Public and Private Keys vs. Public Address
To understand bitcoin and its intricate structure, you need to know the difference between three terms whose definitions are often, easily (and mistakenly), interchanged.
In their purest form, private keys are 256-bit numbers that are generated randomly and used to authorise the spending of bitcoins.
‘Bit’ is short for binary digit and always represented by one of the two binary figures: a 0 or a 1.
Since the number of possible 256-bit combinations is extremely large, a simpler system has been created to represent the private key.
A 64-character hexadecimal system using letters a-f and numbers 1-9, like so:
Derived from the mathematical theory of elliptic curve multiplication, public keys are created from private keys.
They are used to confirm that the data sent in the blockchain is authentic; in other words that it comes from the owner of the specific private key.
Thanks to the public key, the private key takes the shape of a digital signature, without ever being publicly revealed.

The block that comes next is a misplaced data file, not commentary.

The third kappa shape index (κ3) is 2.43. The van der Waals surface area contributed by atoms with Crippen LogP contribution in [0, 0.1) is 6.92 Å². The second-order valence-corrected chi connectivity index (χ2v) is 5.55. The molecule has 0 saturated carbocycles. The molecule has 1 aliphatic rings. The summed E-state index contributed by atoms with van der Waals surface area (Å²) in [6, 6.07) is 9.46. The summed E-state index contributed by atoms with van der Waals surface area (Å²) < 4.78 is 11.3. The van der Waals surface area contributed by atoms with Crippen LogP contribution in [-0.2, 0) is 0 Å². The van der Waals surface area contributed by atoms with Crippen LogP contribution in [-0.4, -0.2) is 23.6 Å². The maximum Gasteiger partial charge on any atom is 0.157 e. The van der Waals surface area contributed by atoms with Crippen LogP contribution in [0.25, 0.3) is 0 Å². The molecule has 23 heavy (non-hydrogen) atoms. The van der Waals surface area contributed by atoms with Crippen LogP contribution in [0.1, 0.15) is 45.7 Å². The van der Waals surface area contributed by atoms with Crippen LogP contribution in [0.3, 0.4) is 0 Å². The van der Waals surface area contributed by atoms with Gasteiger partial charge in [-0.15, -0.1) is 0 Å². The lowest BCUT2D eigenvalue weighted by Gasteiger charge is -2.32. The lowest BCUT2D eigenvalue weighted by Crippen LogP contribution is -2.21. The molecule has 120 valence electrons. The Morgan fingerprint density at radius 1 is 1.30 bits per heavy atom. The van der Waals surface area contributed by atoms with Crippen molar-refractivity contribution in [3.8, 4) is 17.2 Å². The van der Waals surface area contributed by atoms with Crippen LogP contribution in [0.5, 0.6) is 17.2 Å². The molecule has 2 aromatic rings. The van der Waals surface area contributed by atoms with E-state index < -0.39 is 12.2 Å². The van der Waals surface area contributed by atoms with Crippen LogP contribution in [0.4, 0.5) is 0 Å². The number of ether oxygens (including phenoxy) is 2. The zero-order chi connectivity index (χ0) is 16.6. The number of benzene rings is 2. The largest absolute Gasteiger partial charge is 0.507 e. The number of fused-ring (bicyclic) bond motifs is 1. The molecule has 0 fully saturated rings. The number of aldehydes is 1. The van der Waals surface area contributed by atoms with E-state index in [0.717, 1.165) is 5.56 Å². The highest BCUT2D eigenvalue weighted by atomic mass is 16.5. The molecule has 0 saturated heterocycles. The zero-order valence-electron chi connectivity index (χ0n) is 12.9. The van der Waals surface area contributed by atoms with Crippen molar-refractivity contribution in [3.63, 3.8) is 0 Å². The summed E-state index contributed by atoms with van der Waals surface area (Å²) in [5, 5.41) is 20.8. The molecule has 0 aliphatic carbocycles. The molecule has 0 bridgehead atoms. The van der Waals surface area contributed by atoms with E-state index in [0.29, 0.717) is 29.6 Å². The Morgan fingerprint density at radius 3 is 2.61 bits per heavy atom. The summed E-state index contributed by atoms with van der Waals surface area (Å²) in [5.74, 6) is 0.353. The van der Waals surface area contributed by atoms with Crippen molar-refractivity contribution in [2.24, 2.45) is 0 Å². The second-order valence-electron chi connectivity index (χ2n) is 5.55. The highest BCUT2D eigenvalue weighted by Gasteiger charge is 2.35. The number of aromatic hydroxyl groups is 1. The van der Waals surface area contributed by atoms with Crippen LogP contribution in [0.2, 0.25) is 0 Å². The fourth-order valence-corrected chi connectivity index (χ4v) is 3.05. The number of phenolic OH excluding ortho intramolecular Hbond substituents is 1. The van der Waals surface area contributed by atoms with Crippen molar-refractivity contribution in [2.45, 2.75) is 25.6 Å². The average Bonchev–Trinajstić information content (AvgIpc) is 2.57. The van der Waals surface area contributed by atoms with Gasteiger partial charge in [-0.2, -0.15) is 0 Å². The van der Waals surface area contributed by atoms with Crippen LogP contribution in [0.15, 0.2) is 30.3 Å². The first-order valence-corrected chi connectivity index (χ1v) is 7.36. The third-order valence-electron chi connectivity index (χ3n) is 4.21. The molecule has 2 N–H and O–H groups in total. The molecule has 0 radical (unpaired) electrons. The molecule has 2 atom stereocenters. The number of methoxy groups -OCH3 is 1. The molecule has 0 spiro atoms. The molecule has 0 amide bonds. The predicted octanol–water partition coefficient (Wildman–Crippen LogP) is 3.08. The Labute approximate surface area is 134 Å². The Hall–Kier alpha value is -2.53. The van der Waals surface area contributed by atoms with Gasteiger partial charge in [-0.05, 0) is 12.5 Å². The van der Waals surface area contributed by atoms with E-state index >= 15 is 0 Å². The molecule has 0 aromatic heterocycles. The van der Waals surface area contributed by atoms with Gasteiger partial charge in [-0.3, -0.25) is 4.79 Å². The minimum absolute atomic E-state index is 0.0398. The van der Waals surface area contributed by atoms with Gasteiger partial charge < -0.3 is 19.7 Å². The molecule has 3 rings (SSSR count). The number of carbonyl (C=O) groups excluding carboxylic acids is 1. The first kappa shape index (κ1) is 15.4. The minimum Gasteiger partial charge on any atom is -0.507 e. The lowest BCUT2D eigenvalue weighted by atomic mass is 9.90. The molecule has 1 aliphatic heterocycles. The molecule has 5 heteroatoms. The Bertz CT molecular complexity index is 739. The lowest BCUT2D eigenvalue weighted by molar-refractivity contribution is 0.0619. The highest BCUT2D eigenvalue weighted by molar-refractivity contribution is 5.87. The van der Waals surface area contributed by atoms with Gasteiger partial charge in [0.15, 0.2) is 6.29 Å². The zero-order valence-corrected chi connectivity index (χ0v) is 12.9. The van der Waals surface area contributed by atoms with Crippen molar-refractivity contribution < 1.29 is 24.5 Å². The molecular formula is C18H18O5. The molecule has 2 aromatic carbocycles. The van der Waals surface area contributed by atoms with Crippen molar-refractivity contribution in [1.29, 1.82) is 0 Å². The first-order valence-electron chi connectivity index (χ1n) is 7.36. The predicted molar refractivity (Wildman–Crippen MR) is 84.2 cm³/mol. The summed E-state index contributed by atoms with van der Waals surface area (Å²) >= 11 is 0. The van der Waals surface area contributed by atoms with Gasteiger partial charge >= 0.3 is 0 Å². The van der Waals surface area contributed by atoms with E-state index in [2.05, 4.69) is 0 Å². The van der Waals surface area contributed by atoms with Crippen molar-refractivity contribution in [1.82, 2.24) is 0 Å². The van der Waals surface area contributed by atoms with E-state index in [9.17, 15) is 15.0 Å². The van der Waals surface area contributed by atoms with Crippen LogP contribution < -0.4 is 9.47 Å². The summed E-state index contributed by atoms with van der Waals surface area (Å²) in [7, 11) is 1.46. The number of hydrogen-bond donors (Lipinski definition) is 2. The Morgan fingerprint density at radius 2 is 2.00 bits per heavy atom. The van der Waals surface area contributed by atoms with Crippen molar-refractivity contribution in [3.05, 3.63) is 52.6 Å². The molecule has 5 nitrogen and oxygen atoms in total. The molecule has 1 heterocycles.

The receiver, or any peer in the network, will only see the digital signature and public key.
Example of a Public Key: 030589ee559348bd6a7325994f9c8eff12bd5d73cc683142bd0dd1a17abc99b0dc
Also known as the bitcoin address, the public address is also a major identifier for a transaction and it’s derived from the public key.
In fact, this is the information that people need to input if they wish to send you bitcoin.
Each bitcoin transaction carries with it a unique public address, generated by applying the public key into a cryptographic algorithm called Secure Hash Algorithm (SHA).
Example of a Public Address: 1J7mdgA5rbQyUHE2NYd5x39WVBWK7AfsLpEo6XZy